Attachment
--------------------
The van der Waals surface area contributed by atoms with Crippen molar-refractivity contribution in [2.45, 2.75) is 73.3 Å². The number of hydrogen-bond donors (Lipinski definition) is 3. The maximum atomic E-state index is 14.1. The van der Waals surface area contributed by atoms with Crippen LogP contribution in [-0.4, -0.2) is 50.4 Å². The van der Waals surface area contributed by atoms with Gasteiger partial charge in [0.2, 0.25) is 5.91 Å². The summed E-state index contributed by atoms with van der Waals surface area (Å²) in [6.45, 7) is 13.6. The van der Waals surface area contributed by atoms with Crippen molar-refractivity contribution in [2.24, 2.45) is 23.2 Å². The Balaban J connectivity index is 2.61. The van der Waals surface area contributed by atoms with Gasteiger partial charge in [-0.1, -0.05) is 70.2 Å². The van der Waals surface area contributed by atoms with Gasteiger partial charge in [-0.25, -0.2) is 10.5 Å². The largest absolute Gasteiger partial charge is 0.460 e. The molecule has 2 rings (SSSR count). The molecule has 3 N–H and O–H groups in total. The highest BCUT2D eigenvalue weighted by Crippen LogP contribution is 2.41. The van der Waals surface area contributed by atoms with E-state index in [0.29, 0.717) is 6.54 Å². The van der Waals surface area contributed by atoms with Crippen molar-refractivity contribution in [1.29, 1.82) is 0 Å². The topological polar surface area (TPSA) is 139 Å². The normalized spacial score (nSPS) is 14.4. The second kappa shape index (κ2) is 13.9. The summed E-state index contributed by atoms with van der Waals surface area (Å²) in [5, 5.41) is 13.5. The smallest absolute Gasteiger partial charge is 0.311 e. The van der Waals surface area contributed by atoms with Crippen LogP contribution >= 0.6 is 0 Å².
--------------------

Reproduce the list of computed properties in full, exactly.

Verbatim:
The van der Waals surface area contributed by atoms with Crippen molar-refractivity contribution in [2.45, 2.75) is 73.3 Å². The number of hydrogen-bond donors (Lipinski definition) is 3. The maximum atomic E-state index is 14.1. The van der Waals surface area contributed by atoms with Crippen LogP contribution in [-0.4, -0.2) is 50.4 Å². The van der Waals surface area contributed by atoms with Gasteiger partial charge in [0.2, 0.25) is 5.91 Å². The summed E-state index contributed by atoms with van der Waals surface area (Å²) in [6.45, 7) is 13.6. The van der Waals surface area contributed by atoms with Crippen molar-refractivity contribution in [2.24, 2.45) is 23.2 Å². The Balaban J connectivity index is 2.61. The van der Waals surface area contributed by atoms with Gasteiger partial charge in [-0.1, -0.05) is 70.2 Å². The van der Waals surface area contributed by atoms with Gasteiger partial charge in [-0.25, -0.2) is 10.5 Å². The largest absolute Gasteiger partial charge is 0.460 e. The molecule has 2 rings (SSSR count). The molecule has 3 N–H and O–H groups in total. The highest BCUT2D eigenvalue weighted by Crippen LogP contribution is 2.41. The van der Waals surface area contributed by atoms with E-state index in [0.29, 0.717) is 6.54 Å². The van der Waals surface area contributed by atoms with Crippen molar-refractivity contribution in [1.29, 1.82) is 0 Å². The topological polar surface area (TPSA) is 139 Å². The normalized spacial score (nSPS) is 14.4. The second kappa shape index (κ2) is 13.9. The summed E-state index contributed by atoms with van der Waals surface area (Å²) in [5, 5.41) is 13.5. The smallest absolute Gasteiger partial charge is 0.311 e. The van der Waals surface area contributed by atoms with Crippen LogP contribution >= 0.6 is 0 Å².